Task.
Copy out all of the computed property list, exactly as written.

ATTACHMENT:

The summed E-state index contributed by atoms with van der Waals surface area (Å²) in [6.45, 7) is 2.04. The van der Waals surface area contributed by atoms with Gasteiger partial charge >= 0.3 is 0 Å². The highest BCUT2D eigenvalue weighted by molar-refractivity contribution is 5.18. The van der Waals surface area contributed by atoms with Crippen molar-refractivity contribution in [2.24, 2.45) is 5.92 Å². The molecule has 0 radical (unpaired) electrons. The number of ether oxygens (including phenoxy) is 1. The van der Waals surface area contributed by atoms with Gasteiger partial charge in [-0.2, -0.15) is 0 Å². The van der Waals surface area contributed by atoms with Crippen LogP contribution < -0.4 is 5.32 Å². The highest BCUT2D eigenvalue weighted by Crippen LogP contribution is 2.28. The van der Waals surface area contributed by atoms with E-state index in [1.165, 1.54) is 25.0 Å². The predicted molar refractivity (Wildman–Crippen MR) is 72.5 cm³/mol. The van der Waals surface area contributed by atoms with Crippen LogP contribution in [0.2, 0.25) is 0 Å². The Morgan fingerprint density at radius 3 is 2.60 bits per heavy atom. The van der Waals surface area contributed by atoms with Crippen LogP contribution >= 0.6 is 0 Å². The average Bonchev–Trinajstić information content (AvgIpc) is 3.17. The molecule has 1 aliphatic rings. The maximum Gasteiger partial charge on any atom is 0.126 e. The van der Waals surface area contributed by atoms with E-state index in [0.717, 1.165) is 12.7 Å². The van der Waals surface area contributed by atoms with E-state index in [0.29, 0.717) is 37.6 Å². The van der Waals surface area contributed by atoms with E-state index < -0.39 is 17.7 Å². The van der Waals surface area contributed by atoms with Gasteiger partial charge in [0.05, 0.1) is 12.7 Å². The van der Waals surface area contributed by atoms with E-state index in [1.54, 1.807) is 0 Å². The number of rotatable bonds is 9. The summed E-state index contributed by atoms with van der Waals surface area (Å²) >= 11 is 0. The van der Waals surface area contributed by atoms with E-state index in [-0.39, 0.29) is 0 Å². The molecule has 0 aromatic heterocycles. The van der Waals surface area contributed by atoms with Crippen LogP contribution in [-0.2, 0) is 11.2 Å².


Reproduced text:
The summed E-state index contributed by atoms with van der Waals surface area (Å²) in [6.45, 7) is 2.04. The van der Waals surface area contributed by atoms with Gasteiger partial charge >= 0.3 is 0 Å². The highest BCUT2D eigenvalue weighted by molar-refractivity contribution is 5.18. The van der Waals surface area contributed by atoms with Crippen molar-refractivity contribution in [2.24, 2.45) is 5.92 Å². The molecule has 0 radical (unpaired) electrons. The number of ether oxygens (including phenoxy) is 1. The van der Waals surface area contributed by atoms with Gasteiger partial charge in [-0.2, -0.15) is 0 Å². The van der Waals surface area contributed by atoms with Crippen LogP contribution < -0.4 is 5.32 Å². The highest BCUT2D eigenvalue weighted by Crippen LogP contribution is 2.28. The van der Waals surface area contributed by atoms with E-state index in [1.165, 1.54) is 25.0 Å². The predicted molar refractivity (Wildman–Crippen MR) is 72.5 cm³/mol. The van der Waals surface area contributed by atoms with Crippen LogP contribution in [0.2, 0.25) is 0 Å². The Morgan fingerprint density at radius 3 is 2.60 bits per heavy atom. The van der Waals surface area contributed by atoms with Crippen LogP contribution >= 0.6 is 0 Å². The average Bonchev–Trinajstić information content (AvgIpc) is 3.17. The molecule has 1 aliphatic rings. The maximum Gasteiger partial charge on any atom is 0.126 e. The van der Waals surface area contributed by atoms with E-state index in [0.717, 1.165) is 12.7 Å². The van der Waals surface area contributed by atoms with E-state index in [0.29, 0.717) is 37.6 Å². The van der Waals surface area contributed by atoms with E-state index < -0.39 is 17.7 Å². The van der Waals surface area contributed by atoms with Gasteiger partial charge in [0.05, 0.1) is 12.7 Å². The van der Waals surface area contributed by atoms with E-state index in [1.54, 1.807) is 0 Å². The number of rotatable bonds is 9. The summed E-state index contributed by atoms with van der Waals surface area (Å²) >= 11 is 0. The van der Waals surface area contributed by atoms with E-state index in [-0.39, 0.29) is 0 Å². The molecule has 0 aromatic heterocycles. The van der Waals surface area contributed by atoms with Crippen LogP contribution in [-0.2, 0) is 11.2 Å².